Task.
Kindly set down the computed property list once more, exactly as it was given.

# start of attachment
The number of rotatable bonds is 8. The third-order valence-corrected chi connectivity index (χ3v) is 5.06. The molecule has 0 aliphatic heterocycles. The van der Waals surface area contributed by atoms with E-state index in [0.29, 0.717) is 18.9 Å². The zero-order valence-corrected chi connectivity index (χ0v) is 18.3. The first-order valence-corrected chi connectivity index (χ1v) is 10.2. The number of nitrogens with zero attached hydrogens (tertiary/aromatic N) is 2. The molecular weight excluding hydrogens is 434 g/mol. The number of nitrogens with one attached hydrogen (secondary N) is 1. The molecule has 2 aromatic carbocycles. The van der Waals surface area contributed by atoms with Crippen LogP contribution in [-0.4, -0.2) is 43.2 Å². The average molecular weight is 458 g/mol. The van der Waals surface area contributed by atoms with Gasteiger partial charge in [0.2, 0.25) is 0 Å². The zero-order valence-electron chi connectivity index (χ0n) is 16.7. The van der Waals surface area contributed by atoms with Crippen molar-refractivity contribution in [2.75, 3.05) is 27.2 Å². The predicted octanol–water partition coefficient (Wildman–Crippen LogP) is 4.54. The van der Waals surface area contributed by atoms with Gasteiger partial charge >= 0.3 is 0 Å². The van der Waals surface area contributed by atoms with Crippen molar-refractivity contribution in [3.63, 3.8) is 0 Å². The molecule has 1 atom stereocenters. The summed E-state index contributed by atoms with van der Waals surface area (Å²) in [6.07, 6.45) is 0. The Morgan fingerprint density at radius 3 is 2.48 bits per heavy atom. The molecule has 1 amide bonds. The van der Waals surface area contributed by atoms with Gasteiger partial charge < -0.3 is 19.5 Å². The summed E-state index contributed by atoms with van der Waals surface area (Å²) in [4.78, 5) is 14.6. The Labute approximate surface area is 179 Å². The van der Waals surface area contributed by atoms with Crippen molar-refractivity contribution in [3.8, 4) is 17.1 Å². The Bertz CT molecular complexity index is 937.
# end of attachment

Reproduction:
The number of rotatable bonds is 8. The third-order valence-corrected chi connectivity index (χ3v) is 5.06. The molecule has 0 aliphatic heterocycles. The van der Waals surface area contributed by atoms with E-state index in [0.29, 0.717) is 18.9 Å². The zero-order valence-corrected chi connectivity index (χ0v) is 18.3. The first-order valence-corrected chi connectivity index (χ1v) is 10.2. The number of nitrogens with zero attached hydrogens (tertiary/aromatic N) is 2. The molecular weight excluding hydrogens is 434 g/mol. The number of nitrogens with one attached hydrogen (secondary N) is 1. The molecule has 2 aromatic carbocycles. The van der Waals surface area contributed by atoms with Crippen LogP contribution in [-0.4, -0.2) is 43.2 Å². The average molecular weight is 458 g/mol. The van der Waals surface area contributed by atoms with Gasteiger partial charge in [0.2, 0.25) is 0 Å². The zero-order valence-electron chi connectivity index (χ0n) is 16.7. The van der Waals surface area contributed by atoms with Crippen molar-refractivity contribution in [2.75, 3.05) is 27.2 Å². The predicted octanol–water partition coefficient (Wildman–Crippen LogP) is 4.54. The van der Waals surface area contributed by atoms with Gasteiger partial charge >= 0.3 is 0 Å². The van der Waals surface area contributed by atoms with Crippen molar-refractivity contribution in [3.63, 3.8) is 0 Å². The molecule has 1 atom stereocenters. The summed E-state index contributed by atoms with van der Waals surface area (Å²) in [6.07, 6.45) is 0. The Morgan fingerprint density at radius 3 is 2.48 bits per heavy atom. The molecule has 1 amide bonds. The van der Waals surface area contributed by atoms with Gasteiger partial charge < -0.3 is 19.5 Å². The summed E-state index contributed by atoms with van der Waals surface area (Å²) in [4.78, 5) is 14.6. The Labute approximate surface area is 179 Å². The van der Waals surface area contributed by atoms with Crippen molar-refractivity contribution in [3.8, 4) is 17.1 Å². The Bertz CT molecular complexity index is 937.